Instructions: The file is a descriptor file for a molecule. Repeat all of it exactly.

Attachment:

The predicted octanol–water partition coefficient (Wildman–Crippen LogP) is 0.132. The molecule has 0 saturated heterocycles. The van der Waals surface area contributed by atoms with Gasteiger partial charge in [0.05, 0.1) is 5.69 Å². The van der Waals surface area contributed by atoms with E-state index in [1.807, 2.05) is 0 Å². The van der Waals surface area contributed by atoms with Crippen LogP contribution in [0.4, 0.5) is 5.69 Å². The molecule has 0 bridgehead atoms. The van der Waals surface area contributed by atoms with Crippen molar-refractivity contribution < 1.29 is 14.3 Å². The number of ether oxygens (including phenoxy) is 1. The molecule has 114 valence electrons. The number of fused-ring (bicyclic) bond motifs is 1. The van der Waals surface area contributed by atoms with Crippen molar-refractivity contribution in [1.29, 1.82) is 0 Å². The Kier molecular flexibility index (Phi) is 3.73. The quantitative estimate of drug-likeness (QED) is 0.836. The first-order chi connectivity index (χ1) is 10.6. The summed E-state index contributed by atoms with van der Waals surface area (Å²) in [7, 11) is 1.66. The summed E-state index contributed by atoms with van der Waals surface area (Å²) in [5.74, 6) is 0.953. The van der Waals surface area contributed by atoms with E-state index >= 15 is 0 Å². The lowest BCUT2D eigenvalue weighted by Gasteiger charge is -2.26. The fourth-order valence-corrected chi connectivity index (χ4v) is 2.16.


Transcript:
The predicted octanol–water partition coefficient (Wildman–Crippen LogP) is 0.132. The molecule has 0 saturated heterocycles. The van der Waals surface area contributed by atoms with Gasteiger partial charge in [0.05, 0.1) is 5.69 Å². The van der Waals surface area contributed by atoms with E-state index in [1.807, 2.05) is 0 Å². The van der Waals surface area contributed by atoms with Crippen LogP contribution in [0.4, 0.5) is 5.69 Å². The molecule has 0 bridgehead atoms. The van der Waals surface area contributed by atoms with Crippen molar-refractivity contribution < 1.29 is 14.3 Å². The number of ether oxygens (including phenoxy) is 1. The molecule has 114 valence electrons. The number of fused-ring (bicyclic) bond motifs is 1. The van der Waals surface area contributed by atoms with Crippen molar-refractivity contribution in [1.29, 1.82) is 0 Å². The Kier molecular flexibility index (Phi) is 3.73. The quantitative estimate of drug-likeness (QED) is 0.836. The first-order chi connectivity index (χ1) is 10.6. The summed E-state index contributed by atoms with van der Waals surface area (Å²) in [7, 11) is 1.66. The summed E-state index contributed by atoms with van der Waals surface area (Å²) in [5.74, 6) is 0.953. The van der Waals surface area contributed by atoms with E-state index >= 15 is 0 Å². The lowest BCUT2D eigenvalue weighted by Gasteiger charge is -2.26. The fourth-order valence-corrected chi connectivity index (χ4v) is 2.16.